There’s an old rubric about poor people being lazy because the stellar benefits made working pointless. These are people who haven’t experienced a day of true poverty.

SNAP (Supplemental Nutrition Assistance Program), better known as food stamps, is available to those making less than 130 percent of the federal poverty level.  For a family of four that’s $24,600 or a maximum income of $31,900 to qualify. That’s two full-time workers earning minimum wage … oh, and you can’t have more than $3,150 in assets. Half of participants have children under 17 and just over half have a single wage-earner. As poor as recipients are, the average benefit is just $30 per person per week. Texas has roughly 1 million working families in SNAP.

Source: The Guardian; August 2016

Texas chose not to expand Medicaid in concert with the Affordable Care Act. That in part, explains why Texas has the highest rate and whole number of uninsured citizens in the US. The above headline speaks for itself.

Real Life Example

Next let’s look at a college-educated friend of mine who had an eye disease that slowly blinded her making her unable to work. She qualified for Social Security Disability and Section 8 housing.  Many would faint at having such a person as their neighbor (which explains why Dallas has over 1,000 affordable housing vouchers no landlord will take).

Here’s the thing with Social Security — it pays based on what you pay in.  My friend never made a ton of money as an office manager and seamstress, so her benefits were a few hundred per month. And while Section 8 paid most of her rent, it didn’t pay all. She was expected to cover the rest from her Social Security benefits.  An almost impossible undertaking. I never saw her go food shopping without a calculator, every penny and morsel had to be accounted for.

Here’s the rub.  Were she to have found some type of work – even taking in mending – it would have diminished her benefits and may have knocked her out of Section 8.  Remember, she was going blind, so whatever job she’d be getting would be low-wage and likely not permanent as her sight deteriorated.

In that situation, who’d look for work that would make them poorer and potentially homeless? If she left Section 8, getting back on would take years with no guarantee.

Also, some believe Section 8 housing and tenants are filthy or dishonest, and some probably are.  My friend went through a rigorous annual inspection to ensure she’d not fallen into squalor, augmented her income or rented a room out.  When I bought her things like a new radio or tape player (to listen to books), or when blindness charities supplied various aids, they had to be accounted for.

But Section 8 was also there to inspect the apartment to make sure the landlord was keeping up his end of the deal.  If Section 8 required something to be fixed, they stopped paying if it wasn’t.  That protects tenants from being taken advantage of.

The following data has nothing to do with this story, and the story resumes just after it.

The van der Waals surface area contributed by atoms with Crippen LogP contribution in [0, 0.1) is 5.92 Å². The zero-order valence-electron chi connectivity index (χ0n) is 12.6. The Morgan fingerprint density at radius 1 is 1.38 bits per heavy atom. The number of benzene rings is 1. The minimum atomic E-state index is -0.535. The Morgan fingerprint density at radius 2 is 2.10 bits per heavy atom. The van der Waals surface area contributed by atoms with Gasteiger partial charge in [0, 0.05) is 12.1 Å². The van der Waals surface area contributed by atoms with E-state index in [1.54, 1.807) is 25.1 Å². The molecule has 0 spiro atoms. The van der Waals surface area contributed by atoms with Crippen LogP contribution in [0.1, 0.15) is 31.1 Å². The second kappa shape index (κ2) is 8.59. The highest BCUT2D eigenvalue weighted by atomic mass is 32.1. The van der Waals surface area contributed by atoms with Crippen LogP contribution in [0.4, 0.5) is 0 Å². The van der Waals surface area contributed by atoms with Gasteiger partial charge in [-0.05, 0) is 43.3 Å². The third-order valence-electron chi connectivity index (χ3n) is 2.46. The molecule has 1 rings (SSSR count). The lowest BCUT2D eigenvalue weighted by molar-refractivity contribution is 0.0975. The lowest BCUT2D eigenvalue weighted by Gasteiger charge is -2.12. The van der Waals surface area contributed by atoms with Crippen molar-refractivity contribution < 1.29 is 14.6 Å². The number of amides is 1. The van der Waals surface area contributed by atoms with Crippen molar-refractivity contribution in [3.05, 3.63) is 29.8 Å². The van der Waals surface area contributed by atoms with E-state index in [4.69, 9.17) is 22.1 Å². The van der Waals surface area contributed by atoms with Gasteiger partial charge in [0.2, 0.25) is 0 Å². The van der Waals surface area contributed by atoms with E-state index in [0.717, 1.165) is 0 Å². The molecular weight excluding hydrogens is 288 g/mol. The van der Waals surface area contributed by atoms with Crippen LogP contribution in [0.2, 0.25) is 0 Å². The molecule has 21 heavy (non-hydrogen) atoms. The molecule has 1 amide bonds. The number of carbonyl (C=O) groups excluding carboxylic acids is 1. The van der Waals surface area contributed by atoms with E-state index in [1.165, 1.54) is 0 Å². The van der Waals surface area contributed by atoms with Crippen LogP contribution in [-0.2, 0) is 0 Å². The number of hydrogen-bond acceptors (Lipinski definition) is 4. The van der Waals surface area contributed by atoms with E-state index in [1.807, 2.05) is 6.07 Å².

Homeowners More Isolated

If you own a home and fall into poverty (large medical bills, chronic unemployment, etc.), you’re on your own, housing-wise.  The city doesn’t inspect privately owned homes to ensure they’re being maintained. For those cash poor with a home, food or property taxes come before Windex.  Sure there are community outreach services available if you know about them or want them.  Many are too proud to ask for help.

Age and isolation make it very easy for anyone, not just the poor to fall between the cracks. Heck, I’ve lived alone for most of my life. Were I to suddenly die, the smell would alert my neighbors long before I was missed, and I’m far from socially isolated or poor.

In the end, the only people who think vast numbers of the poor are scamming the system or living the life of Riley have no clue.  As the City of Dallas contemplates the data supplied by the Market Value Analysis, I hope they keep this in mind.


Remember:  High-rises, HOAs and renovation are my beat. But I also appreciate modern and historical architecture balanced against the YIMBY movement.  If you’re interested in hosting a Staff Meeting event, I’m your guy. In 2016 and 2017, the National Association of Real Estate Editors has recognized my writing with two Bronze (2016, 2017) and two Silver (2016, 2017) awards.  Have a story to tell or a marriage proposal to make?  Shoot me an email


Jon Anderson

Jon Anderson is's condo/HOA and developer columnist, but also covers second home trends on An award-winning columnist, Jon has earned silver and bronze awards for his columns from the National Association of Real Estate Editors in both 2016, 2017 and 2018. When he isn't in Hawaii, Jon enjoys life in the sky in Dallas.

Reader Interactions


  1. CRITIC says

    Very good read Jon
    I always learn something from reading your articles.
    Thank you.
    Please write a few articles on how Dallas should best fund/develop the needed homes for the population in most need.
    Also, I don’t want my property taxes increased especially after last years 26.6 % assessment increase.

  2. Ged Dipprey says

    Really appreciate you bringing this to light! As RE agents/homeowners it’s easy to be isolated from the struggle the poor. After reading your first article I called DHA to inquire on how to enroll as a landlord for section 8…. still waiting on a return call, sadly I am not optimistic I will hear from them.